With Renault’s Romanian Dacia and China’s MG, Volvo shares the distinction of the biggest percentage sales increases for major brands this year in the UK.
Volvo’s model range is ever larger and wider, with prices starting at just under £23,000 for its “cheapest” car, the V40 estate. Remember that price: it may seem a bargain. The booming seller is the XC40 entry SUV, from £29,000 or £299 a month on contract hire. Prices rise to north of £70,000 for Volvo’s largest XC90 SUV.
Volvo has very publicly signalled an end for diesel engines in all its new ranges. Also in the Volvo obsolete bin are five and six-cylinder engines. The option is now three or four cylinders, with turbocharging to give the required performance and plug-in hybrids to meet eco targets. The US-built S60 is the first to ditch diesel. Instead, buyers must have either petrol or electric/petrol hybrid engines. Full electric will follow.
Tested here is the XC40, with a 2-litre four-cylinder T4 petrol engine and the eight-speed automatic gearbox which is standard with this engine. The only current petrol XC40 with manual gears is the 161bhp 1.5 litre T3. The T4 delivers 187bhp and is rated at 33 to 36mpg and 154 to 158g of CO2 depending on wheel size and trim. The T3 is a bit kinder at the pumps, the all-wheel-drive 244bhp T5 much less so but you’ll need diesel power to reach mpg in the high 40s. The hybrid is rated at 38 to 43g CO2 and 112 to 141mpg, but that is based on a fully-charged battery from the mains: don’t expect anything like that after the charge is depleted. It arrives next year from £40,905 but a price entry T2 model is also coming: your dealer may tell you more.
With most XC40s costing more than £30,000 you are also in the market for a Range Rover Evoque and lots of BMW, Audi and Mercedes-Benz models.
Design is what is selling Volvos faster than ever before and the XC40 is a smart, sharp shape from the family face to large boomerang tail lights wrapping around the flanks. The elegant interior is bright and the concave panels over the gloves box and on the doors echo the front grille. It seats four in comfort with room for a central rear passenger. Cabin width is a generous 57 inches The rear seats are fixed, so there’s no chance to vary boot space with passenger space.
I couldn’t fault the T4 on performance. It’s an eager mover, endorsing its official 0-60mph time of 8.1 seconds. I’d actually wanted to try the T3, which at around nine seconds for the 0-60 sprint is quick enough and I may have achieved mpg in the high 30s, even 40mpg, but even that’s not good. It was booked up, as were the diesel models. This latter fact reflects the media hanging on to the allure of diesel economy. I can relate to that.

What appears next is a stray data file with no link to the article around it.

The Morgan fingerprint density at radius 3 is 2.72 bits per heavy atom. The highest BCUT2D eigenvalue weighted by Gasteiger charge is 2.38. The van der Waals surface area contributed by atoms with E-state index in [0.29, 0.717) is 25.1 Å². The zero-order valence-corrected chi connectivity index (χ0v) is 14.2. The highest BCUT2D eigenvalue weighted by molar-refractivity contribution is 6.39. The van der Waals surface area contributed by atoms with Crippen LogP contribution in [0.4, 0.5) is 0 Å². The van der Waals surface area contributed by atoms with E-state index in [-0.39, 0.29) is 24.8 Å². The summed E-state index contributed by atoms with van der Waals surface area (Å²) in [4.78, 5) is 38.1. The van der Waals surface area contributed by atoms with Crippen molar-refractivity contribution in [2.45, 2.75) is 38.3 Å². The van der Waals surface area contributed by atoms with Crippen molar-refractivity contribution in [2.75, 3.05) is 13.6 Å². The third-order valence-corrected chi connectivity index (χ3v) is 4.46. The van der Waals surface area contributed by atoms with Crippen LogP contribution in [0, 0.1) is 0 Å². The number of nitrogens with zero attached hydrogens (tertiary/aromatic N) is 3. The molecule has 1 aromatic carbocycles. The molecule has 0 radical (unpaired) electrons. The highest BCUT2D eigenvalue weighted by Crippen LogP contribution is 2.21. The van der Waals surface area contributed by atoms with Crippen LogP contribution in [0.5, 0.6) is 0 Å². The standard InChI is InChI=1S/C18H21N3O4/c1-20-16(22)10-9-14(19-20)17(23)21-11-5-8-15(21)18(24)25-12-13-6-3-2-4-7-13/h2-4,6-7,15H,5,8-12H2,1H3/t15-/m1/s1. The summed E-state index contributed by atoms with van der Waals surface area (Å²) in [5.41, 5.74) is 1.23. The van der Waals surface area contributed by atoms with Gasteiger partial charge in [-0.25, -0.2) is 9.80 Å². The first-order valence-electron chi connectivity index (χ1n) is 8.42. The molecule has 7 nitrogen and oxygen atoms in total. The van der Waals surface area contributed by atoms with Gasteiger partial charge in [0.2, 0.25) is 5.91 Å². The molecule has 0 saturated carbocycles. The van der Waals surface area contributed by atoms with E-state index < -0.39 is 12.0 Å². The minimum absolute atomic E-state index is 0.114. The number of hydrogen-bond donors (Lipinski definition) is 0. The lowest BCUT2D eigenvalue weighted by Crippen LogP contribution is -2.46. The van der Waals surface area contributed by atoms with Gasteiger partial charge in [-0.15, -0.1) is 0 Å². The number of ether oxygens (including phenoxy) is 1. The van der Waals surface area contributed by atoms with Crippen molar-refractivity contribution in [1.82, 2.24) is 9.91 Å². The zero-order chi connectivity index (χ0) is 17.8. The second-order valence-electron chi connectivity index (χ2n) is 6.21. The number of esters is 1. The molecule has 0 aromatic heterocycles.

The T4 was needy at the pumps, regularly giving a mere 33mpg – and that was by shying away from even brisk driving and being lightly loaded. The best was 35.6mpg on a long run. As a bizarre comparison the super-fast 336bhp Z4 M40i roadster returned similar economy. Mercedes-Benz’s larger 7-seat GLB from £34,200 with a 161bhp 1.3 petrol turbo engine is rated at 47mpg. Another comparison, the very powerful AWD Toyota RAV4 hybrid is in the XC40 price band and gave me 41 to 49mpg. Game over?
You’ll take your own views on fuel costs. Maybe the XC40 is what we need to force a reduction in unnecessary journeys. The T4 is pleasant to use – helped by the plentiful power of course and the faultless automatic gear change.
Its powerful engine makes engaging sporty noises and this may get tiresome on long hill climbs. The ride refinement is superior to cheaper SUV alternatives, similar to emerging premium models like the Peugeot 3008 which, like the XC40, has been applauded by the European Car of the Year awards, with the XC40 succeeding the 3008 for 2018. Jaguar’s electric I-Pace is the current holder.
Volvo has collected enough accolades for a lifetime, including Japan’s car of the year title and Women’s World gong for the XC40 and World Car of the Year for the XC60.
Verdict: Pricey and thirsty but there’s a bulging order book for this smart family car.